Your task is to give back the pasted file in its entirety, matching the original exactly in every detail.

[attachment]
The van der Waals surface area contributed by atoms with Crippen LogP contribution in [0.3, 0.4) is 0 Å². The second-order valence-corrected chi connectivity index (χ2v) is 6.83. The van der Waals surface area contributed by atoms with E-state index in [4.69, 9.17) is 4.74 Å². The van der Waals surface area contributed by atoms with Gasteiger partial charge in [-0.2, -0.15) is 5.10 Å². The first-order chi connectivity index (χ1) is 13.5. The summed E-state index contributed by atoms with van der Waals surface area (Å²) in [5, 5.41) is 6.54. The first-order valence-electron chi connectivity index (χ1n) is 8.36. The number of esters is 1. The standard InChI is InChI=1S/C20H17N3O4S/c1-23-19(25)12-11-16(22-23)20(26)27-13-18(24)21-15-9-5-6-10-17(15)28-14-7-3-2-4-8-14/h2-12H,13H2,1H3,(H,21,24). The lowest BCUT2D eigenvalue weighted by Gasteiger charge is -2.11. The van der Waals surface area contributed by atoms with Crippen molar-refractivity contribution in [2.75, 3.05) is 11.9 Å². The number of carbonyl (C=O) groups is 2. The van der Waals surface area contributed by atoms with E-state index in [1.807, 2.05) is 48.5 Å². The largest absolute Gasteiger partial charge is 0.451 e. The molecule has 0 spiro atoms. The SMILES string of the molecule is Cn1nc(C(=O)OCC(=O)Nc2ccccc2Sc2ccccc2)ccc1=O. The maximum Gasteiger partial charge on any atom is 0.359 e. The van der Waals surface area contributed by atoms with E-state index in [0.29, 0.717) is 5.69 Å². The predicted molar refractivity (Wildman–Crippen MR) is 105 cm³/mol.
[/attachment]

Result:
The van der Waals surface area contributed by atoms with Crippen LogP contribution in [0.3, 0.4) is 0 Å². The second-order valence-corrected chi connectivity index (χ2v) is 6.83. The van der Waals surface area contributed by atoms with E-state index in [4.69, 9.17) is 4.74 Å². The van der Waals surface area contributed by atoms with Gasteiger partial charge in [-0.2, -0.15) is 5.10 Å². The first-order chi connectivity index (χ1) is 13.5. The summed E-state index contributed by atoms with van der Waals surface area (Å²) in [5, 5.41) is 6.54. The first-order valence-electron chi connectivity index (χ1n) is 8.36. The number of esters is 1. The standard InChI is InChI=1S/C20H17N3O4S/c1-23-19(25)12-11-16(22-23)20(26)27-13-18(24)21-15-9-5-6-10-17(15)28-14-7-3-2-4-8-14/h2-12H,13H2,1H3,(H,21,24). The lowest BCUT2D eigenvalue weighted by Gasteiger charge is -2.11. The van der Waals surface area contributed by atoms with Crippen molar-refractivity contribution in [2.75, 3.05) is 11.9 Å². The number of carbonyl (C=O) groups is 2. The van der Waals surface area contributed by atoms with E-state index in [1.807, 2.05) is 48.5 Å². The largest absolute Gasteiger partial charge is 0.451 e. The molecule has 0 spiro atoms. The SMILES string of the molecule is Cn1nc(C(=O)OCC(=O)Nc2ccccc2Sc2ccccc2)ccc1=O. The maximum Gasteiger partial charge on any atom is 0.359 e. The van der Waals surface area contributed by atoms with E-state index in [0.29, 0.717) is 5.69 Å². The predicted molar refractivity (Wildman–Crippen MR) is 105 cm³/mol.